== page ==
True North / Out of Kilter
North / Out of Kilter
the nice boys dancing in pairs
Real Men: Tori Amos, from the album Strange Little Girls
"Thanks, but I'm straight," Duncan said, to the blonde stranger in the mesh singlet and the nose stud who had, very politely, propositioned him by the cigarette machine. It's not that Duncan was interested in the machine (or the blonde): it was the kind of bar furniture that usually passed by his eyes, but the space in front of the machine was space to regroup, find his friends. Find his centre.
There had been five of them at the start of the evening, Richie and Joe and Dot and Lisa from the bar, when it seemed like a good idea to leave Joe's (if not Joe) behind them and head out for a night on the tiles. Going out the door, laughing already, they'd picked up Methos on his way in: a Methos who'd pulled on world weary and tolerant and looked impressively down his nose at the people between him and his beer. It worked for Dot and Lisa, who were smaller and therefore susceptible, but for Duncan said proboscis was the same height as his own and the effect was more familiar than intimidating. He'd clapped Methos on the shoulder, spun him round, and headed him in the direction of out rather than in.
Looking back, he wasn't sure if that had been one of his better plans. It had been Joe whose head had risen at the sound of butchered dance-cut jazz from the back door, and Richie who'd taken the girls by the hand and headed for a club where he'd never been before, but it was Methos who had sailed them past the surprisingly obstinate bouncers with his nose in the sir, his hands in his pockets and the corners of his mouth folded in private amusement.
It had quickly become apparent exactly why Methos was so amused. From the under-dressed, over-pierced and shiny-haired boys behind the bar to the table of beer-drinking, tartan-clad dykes in the corner, from the man in the PVC coif to the way the dance floor strutted its stuff: Joe's ears had taken them straight into the Seacover scene.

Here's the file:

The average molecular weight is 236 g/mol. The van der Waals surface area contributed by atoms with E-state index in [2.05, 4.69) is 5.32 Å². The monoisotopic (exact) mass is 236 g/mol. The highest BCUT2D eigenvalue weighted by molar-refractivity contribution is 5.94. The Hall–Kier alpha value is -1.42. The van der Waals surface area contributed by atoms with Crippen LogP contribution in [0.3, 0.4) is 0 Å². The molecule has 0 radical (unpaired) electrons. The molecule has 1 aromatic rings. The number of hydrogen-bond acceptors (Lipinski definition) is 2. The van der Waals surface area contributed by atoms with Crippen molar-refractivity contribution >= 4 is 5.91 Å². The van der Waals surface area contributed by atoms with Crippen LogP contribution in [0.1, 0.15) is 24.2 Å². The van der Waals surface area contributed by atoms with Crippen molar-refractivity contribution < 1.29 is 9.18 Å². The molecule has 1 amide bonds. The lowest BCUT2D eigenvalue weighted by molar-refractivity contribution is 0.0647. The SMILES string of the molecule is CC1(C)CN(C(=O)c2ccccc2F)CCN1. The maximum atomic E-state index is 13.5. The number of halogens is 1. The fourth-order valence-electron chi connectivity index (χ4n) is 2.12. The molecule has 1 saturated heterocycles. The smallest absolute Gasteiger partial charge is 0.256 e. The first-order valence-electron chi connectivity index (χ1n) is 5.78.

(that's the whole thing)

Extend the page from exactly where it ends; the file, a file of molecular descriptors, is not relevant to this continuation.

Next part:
It wasn't that Duncan had anything against the concept of gayness. He owned a dojo: he'd had gay friends - hell, he'd had segregationist gay friends, which was something of an oxymoron in itself, even if he'd always been careful to watch where he put his eyes and never mentioned cooking oil. But he'd always thought of the social scene as being a little 'them' and 'us'. He went to straight bars, listened to music, chatted up beautiful women, got drunk. They, er, went to gay bars, listened (danced) to music and chatted up beautiful men. Hell, some of them chatted up women, but that was a different kind of them anyway and one which seemed a little easier to accept.
He had been looking, blind, across the tables at that moment, but suddenly became aware that he'd been staring for rather a long time at a very attractive woman in a pink T shirt so torn it might as well have been a string of necklaces. A woman who was giving him a seriously hard glare in return while gripping the hand of the short-haired (female) bull-terrier beside her. He looked away: he hoped, miserably caught between fantasy and reality, she hadn't been thinking, dammit, was there no safe space to put his eyes? He settled for the beer label on the very expensive bottle of Coruna Methos had bought him.